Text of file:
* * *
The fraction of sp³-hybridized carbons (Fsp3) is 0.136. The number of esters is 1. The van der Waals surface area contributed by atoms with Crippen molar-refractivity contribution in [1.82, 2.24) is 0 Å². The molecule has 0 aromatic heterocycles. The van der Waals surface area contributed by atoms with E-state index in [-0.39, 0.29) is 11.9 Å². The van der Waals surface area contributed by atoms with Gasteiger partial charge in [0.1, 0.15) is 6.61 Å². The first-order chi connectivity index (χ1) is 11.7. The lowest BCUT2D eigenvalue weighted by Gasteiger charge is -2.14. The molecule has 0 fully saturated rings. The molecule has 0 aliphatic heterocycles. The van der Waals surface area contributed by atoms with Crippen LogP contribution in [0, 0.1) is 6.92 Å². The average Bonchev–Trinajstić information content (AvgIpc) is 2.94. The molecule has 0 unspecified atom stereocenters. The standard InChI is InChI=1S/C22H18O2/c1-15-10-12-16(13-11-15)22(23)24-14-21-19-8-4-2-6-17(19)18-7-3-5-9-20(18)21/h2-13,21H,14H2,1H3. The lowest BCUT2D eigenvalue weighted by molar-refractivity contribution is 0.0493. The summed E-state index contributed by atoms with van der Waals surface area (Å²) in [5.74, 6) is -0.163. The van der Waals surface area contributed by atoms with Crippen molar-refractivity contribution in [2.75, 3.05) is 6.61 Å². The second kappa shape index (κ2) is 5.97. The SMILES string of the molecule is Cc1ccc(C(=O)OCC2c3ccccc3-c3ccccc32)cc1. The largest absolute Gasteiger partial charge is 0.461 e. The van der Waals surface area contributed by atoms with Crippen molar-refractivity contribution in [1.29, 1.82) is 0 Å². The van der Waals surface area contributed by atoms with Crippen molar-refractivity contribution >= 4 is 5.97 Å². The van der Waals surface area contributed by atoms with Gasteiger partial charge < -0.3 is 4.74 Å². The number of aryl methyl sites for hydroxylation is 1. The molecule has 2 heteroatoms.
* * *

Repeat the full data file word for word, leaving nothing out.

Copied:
The fraction of sp³-hybridized carbons (Fsp3) is 0.136. The number of esters is 1. The van der Waals surface area contributed by atoms with Crippen molar-refractivity contribution in [1.82, 2.24) is 0 Å². The molecule has 0 aromatic heterocycles. The van der Waals surface area contributed by atoms with E-state index in [-0.39, 0.29) is 11.9 Å². The van der Waals surface area contributed by atoms with Gasteiger partial charge in [0.1, 0.15) is 6.61 Å². The first-order chi connectivity index (χ1) is 11.7. The lowest BCUT2D eigenvalue weighted by Gasteiger charge is -2.14. The molecule has 0 fully saturated rings. The molecule has 0 aliphatic heterocycles. The van der Waals surface area contributed by atoms with Crippen LogP contribution in [0, 0.1) is 6.92 Å². The average Bonchev–Trinajstić information content (AvgIpc) is 2.94. The molecule has 0 unspecified atom stereocenters. The standard InChI is InChI=1S/C22H18O2/c1-15-10-12-16(13-11-15)22(23)24-14-21-19-8-4-2-6-17(19)18-7-3-5-9-20(18)21/h2-13,21H,14H2,1H3. The lowest BCUT2D eigenvalue weighted by molar-refractivity contribution is 0.0493. The summed E-state index contributed by atoms with van der Waals surface area (Å²) in [5.74, 6) is -0.163. The van der Waals surface area contributed by atoms with Crippen molar-refractivity contribution in [2.75, 3.05) is 6.61 Å². The second kappa shape index (κ2) is 5.97. The SMILES string of the molecule is Cc1ccc(C(=O)OCC2c3ccccc3-c3ccccc32)cc1. The largest absolute Gasteiger partial charge is 0.461 e. The van der Waals surface area contributed by atoms with Crippen molar-refractivity contribution in [1.29, 1.82) is 0 Å². The van der Waals surface area contributed by atoms with Crippen molar-refractivity contribution >= 4 is 5.97 Å². The van der Waals surface area contributed by atoms with Gasteiger partial charge < -0.3 is 4.74 Å². The number of aryl methyl sites for hydroxylation is 1. The molecule has 2 heteroatoms.